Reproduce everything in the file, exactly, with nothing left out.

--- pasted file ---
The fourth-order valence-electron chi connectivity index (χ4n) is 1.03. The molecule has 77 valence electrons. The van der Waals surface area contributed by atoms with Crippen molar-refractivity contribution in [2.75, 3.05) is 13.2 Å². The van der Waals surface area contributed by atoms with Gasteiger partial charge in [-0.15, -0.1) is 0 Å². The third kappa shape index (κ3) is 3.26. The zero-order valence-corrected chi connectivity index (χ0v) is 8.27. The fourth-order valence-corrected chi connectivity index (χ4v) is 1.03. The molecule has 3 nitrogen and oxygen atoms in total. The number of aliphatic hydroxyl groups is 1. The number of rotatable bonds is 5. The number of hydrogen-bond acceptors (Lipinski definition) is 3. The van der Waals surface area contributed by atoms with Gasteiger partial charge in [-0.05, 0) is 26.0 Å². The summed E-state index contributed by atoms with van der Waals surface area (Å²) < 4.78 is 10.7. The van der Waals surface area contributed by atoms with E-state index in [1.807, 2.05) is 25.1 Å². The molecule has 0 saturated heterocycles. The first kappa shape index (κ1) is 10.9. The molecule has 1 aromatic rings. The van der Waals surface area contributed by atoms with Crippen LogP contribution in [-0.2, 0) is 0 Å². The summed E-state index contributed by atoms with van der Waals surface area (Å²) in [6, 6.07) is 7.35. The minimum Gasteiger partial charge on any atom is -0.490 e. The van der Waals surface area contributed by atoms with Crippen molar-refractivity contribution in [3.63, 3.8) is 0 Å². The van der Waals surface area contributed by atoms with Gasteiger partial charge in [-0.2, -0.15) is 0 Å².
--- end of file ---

The fourth-order valence-electron chi connectivity index (χ4n) is 1.03. The molecule has 77 valence electrons. The van der Waals surface area contributed by atoms with Crippen molar-refractivity contribution in [2.75, 3.05) is 13.2 Å². The van der Waals surface area contributed by atoms with Gasteiger partial charge in [-0.15, -0.1) is 0 Å². The third kappa shape index (κ3) is 3.26. The zero-order valence-corrected chi connectivity index (χ0v) is 8.27. The fourth-order valence-corrected chi connectivity index (χ4v) is 1.03. The molecule has 3 nitrogen and oxygen atoms in total. The number of aliphatic hydroxyl groups is 1. The number of rotatable bonds is 5. The number of hydrogen-bond acceptors (Lipinski definition) is 3. The van der Waals surface area contributed by atoms with Gasteiger partial charge in [-0.05, 0) is 26.0 Å². The summed E-state index contributed by atoms with van der Waals surface area (Å²) < 4.78 is 10.7. The van der Waals surface area contributed by atoms with E-state index in [1.807, 2.05) is 25.1 Å². The molecule has 0 saturated heterocycles. The first kappa shape index (κ1) is 10.9. The molecule has 1 aromatic rings. The van der Waals surface area contributed by atoms with Crippen LogP contribution in [-0.2, 0) is 0 Å². The summed E-state index contributed by atoms with van der Waals surface area (Å²) in [6, 6.07) is 7.35. The minimum Gasteiger partial charge on any atom is -0.490 e. The van der Waals surface area contributed by atoms with Crippen molar-refractivity contribution in [3.63, 3.8) is 0 Å². The van der Waals surface area contributed by atoms with Gasteiger partial charge in [-0.2, -0.15) is 0 Å².